The Irish Government has announced a suite of measures to help businesses struggling in the coronavirus emergency.
Multi-euro recovery funds were agreed in a special cabinet meeting the morning after Taoiseach Leo Varadkar announced a five-stage road map to reopening society.
The measures include a two billion euro pandemic stabilisation and recovery fund and a two billion euro Covid-19 Credit Guarantee Scheme to support lending to SMEs for terms ranging from three months to six years.
A 10,000 euro restart grant for micro and small businesses, a three-month commercial rates waiver for impacted businesses, the “warehousing” of tax liabilities for 12 months after recommencement of trading and a commitment to local authorities to make up the rates shortfall were also announced.
Finance minister Paschal Donohoe said the measures are designed to “minimise the damage” of the pandemic.
“Our collective public health has been targeted; our businesses and our economy have been shouldered with an unimaginable burden; and our society is grappling with this new reality. But, by working together, we are minimising the damage,” he said.
“On top of the measures previously put in place by Government, this suite of measures being outlined today is designed to build confidence, further assist businesses in terms of the management of their companies, and allow them to begin looking to the future and start charting a path forward for weeks and months ahead.”
The Government has already rolled out a multibillion-euro package of assistance for employers and workers during the crisis.
Around 450,000 workers are receiving state payments through a temporary wage subsidy scheme, while around another 600,000 have applied for a special Covid-19 unemployment benefit.
The Government has also significantly expanded financial support for small and medium sized-businesses.
On Friday, Mr Varadkar announced the current lockdown has been extended until May 18, at which point phase one of the “journey to a new normal” will commence.
Each stage is three weeks apart, but the country will only move from one to the other when medical experts confirm it is safe to do so.
The fifth phase is scheduled to commence on August 10 if everything goes to plan.
While the majority of restrictions remain in place for another fortnight, two will ease in the coming days.
From next Tuesday, a travel limit that has forced people to stay within 2km of home when exercising will be extended to 5km, and self-isolating over-70s will be advised they can leave home for a walk or drive.
On May 18, outdoor work, like construction and landscaping, will resume.
Some retail outlets – like garden centres, hardware stores and repair shops – will also reopen.
Mr Varadkar said some outdoor sporting and fitness activities in small groups would also be allowed from that date.
Cafes and restaurants are set to reopen in phase three, which will start on June 29, but pubs are not due to reopen until phase five.
Phase four, which will start on July 20, will see hotels and hairdressers opening for business.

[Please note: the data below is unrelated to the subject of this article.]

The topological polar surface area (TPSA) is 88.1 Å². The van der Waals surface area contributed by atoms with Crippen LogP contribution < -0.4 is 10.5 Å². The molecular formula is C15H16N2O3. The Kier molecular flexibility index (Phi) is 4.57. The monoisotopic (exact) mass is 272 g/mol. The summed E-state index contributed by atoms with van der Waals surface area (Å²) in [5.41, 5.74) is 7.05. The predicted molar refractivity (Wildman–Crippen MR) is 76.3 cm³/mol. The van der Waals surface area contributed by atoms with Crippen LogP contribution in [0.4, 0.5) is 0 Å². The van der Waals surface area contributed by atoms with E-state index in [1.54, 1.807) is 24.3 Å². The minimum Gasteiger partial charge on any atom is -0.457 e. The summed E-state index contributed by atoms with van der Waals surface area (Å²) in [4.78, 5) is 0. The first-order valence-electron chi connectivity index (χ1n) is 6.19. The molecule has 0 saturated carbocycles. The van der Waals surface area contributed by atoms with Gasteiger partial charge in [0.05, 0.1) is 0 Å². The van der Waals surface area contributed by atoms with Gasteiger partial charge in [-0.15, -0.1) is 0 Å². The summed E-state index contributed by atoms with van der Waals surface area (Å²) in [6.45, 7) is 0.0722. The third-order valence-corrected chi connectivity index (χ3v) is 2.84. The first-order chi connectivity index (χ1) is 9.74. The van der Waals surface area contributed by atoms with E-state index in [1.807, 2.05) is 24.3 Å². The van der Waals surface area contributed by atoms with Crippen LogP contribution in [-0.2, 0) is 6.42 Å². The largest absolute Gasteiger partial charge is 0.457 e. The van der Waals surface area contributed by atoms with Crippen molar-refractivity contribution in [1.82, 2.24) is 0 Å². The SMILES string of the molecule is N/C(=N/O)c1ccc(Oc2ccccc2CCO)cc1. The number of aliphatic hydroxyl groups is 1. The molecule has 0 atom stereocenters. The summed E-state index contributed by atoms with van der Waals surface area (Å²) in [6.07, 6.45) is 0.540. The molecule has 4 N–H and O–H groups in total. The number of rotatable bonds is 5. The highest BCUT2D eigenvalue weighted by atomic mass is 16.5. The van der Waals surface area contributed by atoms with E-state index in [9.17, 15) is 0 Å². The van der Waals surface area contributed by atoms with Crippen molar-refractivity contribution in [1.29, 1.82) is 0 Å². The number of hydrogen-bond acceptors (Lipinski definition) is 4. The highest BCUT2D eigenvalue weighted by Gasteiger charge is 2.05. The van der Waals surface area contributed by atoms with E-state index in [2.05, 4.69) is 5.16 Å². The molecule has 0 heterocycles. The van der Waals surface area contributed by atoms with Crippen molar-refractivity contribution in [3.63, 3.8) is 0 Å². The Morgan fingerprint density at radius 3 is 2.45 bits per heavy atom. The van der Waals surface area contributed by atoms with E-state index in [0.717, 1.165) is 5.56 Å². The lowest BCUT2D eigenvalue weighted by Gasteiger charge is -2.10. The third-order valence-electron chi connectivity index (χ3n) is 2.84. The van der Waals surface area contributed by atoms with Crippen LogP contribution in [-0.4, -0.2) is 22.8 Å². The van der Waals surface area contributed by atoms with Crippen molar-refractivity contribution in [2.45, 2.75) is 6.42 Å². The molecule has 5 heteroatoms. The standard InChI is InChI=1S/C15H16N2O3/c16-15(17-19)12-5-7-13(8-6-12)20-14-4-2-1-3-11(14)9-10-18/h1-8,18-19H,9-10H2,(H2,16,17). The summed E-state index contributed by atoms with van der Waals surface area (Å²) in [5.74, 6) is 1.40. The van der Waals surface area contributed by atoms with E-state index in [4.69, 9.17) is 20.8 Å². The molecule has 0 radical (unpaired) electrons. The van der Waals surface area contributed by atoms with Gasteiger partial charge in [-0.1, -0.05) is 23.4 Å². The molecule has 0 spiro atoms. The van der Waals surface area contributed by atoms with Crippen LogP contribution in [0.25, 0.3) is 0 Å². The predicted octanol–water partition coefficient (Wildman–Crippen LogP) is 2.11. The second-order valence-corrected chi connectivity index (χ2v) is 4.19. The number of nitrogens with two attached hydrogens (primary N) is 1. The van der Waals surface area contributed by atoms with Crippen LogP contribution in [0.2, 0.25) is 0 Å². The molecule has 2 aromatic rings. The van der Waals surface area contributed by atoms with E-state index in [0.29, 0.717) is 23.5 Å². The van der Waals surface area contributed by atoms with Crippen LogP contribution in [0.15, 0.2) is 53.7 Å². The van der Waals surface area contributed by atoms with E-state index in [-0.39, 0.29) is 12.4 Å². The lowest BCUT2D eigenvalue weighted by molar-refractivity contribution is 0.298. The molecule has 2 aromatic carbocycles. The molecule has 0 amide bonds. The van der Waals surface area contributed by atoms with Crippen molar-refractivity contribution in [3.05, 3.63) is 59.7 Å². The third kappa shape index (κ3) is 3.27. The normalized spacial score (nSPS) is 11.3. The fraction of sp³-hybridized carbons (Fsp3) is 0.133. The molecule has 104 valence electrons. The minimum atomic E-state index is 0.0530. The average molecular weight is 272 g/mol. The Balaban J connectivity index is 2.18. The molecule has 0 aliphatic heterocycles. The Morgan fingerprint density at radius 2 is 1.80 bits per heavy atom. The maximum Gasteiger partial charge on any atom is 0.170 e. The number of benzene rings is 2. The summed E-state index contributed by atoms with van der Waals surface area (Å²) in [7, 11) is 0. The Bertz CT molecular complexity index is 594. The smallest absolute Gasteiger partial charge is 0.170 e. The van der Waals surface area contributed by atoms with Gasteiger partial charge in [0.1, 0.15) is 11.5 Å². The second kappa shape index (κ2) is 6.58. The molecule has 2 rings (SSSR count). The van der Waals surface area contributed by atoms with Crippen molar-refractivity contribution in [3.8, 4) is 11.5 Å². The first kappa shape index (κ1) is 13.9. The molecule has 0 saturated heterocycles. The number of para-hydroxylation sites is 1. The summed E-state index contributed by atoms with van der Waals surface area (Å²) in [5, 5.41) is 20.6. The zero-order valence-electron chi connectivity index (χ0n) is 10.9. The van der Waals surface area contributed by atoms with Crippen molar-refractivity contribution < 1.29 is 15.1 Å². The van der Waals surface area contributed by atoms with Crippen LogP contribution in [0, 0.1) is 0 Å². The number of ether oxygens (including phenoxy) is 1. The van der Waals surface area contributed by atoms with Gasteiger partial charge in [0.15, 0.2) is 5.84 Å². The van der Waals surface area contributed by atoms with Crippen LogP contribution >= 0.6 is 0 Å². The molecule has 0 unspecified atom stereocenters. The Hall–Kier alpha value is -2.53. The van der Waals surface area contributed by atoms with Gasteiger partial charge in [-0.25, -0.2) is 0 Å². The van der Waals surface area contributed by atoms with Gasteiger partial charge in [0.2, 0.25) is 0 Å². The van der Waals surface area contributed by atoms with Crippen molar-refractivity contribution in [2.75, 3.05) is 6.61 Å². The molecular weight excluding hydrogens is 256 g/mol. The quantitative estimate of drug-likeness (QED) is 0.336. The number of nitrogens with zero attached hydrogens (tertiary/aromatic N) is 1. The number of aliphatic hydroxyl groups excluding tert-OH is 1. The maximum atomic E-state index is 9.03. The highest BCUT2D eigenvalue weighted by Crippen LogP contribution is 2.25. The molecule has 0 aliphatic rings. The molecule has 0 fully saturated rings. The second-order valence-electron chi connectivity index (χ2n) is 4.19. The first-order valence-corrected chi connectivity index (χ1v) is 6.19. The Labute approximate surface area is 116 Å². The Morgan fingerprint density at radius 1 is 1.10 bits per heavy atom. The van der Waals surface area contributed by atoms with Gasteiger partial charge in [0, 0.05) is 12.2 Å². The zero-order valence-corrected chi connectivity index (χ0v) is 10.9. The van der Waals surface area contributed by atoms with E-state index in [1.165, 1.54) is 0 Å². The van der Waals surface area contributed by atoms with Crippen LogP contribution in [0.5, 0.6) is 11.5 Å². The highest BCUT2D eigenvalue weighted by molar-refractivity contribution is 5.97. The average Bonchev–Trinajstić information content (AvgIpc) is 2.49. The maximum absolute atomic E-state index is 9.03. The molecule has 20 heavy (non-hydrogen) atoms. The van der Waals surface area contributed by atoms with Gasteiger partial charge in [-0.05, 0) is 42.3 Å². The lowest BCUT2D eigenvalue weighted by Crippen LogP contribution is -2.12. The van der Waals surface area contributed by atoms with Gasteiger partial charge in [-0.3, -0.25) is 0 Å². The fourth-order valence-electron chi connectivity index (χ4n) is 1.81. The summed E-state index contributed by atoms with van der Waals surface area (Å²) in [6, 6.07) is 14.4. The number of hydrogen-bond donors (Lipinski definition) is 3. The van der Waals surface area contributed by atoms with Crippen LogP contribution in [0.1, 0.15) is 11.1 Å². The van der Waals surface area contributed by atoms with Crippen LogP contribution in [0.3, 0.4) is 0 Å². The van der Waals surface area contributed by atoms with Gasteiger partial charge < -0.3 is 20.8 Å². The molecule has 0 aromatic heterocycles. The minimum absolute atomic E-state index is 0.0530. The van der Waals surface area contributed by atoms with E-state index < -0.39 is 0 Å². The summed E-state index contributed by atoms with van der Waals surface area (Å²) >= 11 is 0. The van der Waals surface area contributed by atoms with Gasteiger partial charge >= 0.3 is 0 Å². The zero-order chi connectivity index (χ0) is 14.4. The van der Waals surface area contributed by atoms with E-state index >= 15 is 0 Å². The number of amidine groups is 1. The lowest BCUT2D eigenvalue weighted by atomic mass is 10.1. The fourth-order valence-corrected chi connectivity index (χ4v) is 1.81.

In terms of sport, golf and tennis will be permitted in phase one while close-contact sports such as rugby will have to wait until phase five on August 10.
Mr Varadkar has expressed hope that the show-piece All-Ireland GAA finals could go ahead this autumn, albeit behind closed doors.
In phase one, people outside of the same family unit can meet in groups of no more than four in an outdoor setting.
In phase two, starting June 8, visits to the homes of over-70s and other vulnerable groups will be permitted with strict social distancing and hygiene steps.
The plan does not include any timescale for lifting the cocooning advice.
Mr Varadkar said advice on wearing face masks or coverings in shops and public transport would be issued when the plan begins to roll out on May 18.
Mr Varadkar said schools and colleges will reopen in September/October at the start of the new academic year.
Education authorities are to assess whether Leaving Cert exams for final-year students could go ahead in July in the absence of the wider school population.
Mr Varadkar said it was still the plan for sixth year students to spend two weeks in class ahead of the exams starting.
But he said other options, such as using predictive marking to allocate results, may be needed if sitting the Leaving Certs could not be held safely.
The five phase plan was agreed by Cabinet on the back of advice from experts on the National Public Health Emergency Team (Nphet).
The current lockdown period had been due to expire on Monday.
The Taoiseach has stressed the blueprint is a “living document” and steps outlined in later phases could potentially be implemented sooner.
He also predicted that the two-metre social distancing guidelines could be reduced, potentially by half.
The total number of people who have died from Covid-19 in Ireland rose to 1,286 on Saturday, after another 25 deaths were announced.
A government spokesperson added that the validation of data has resulted in the denotification of four deaths.
As of Saturday, there had been 21,176 confirmed cases of the disease.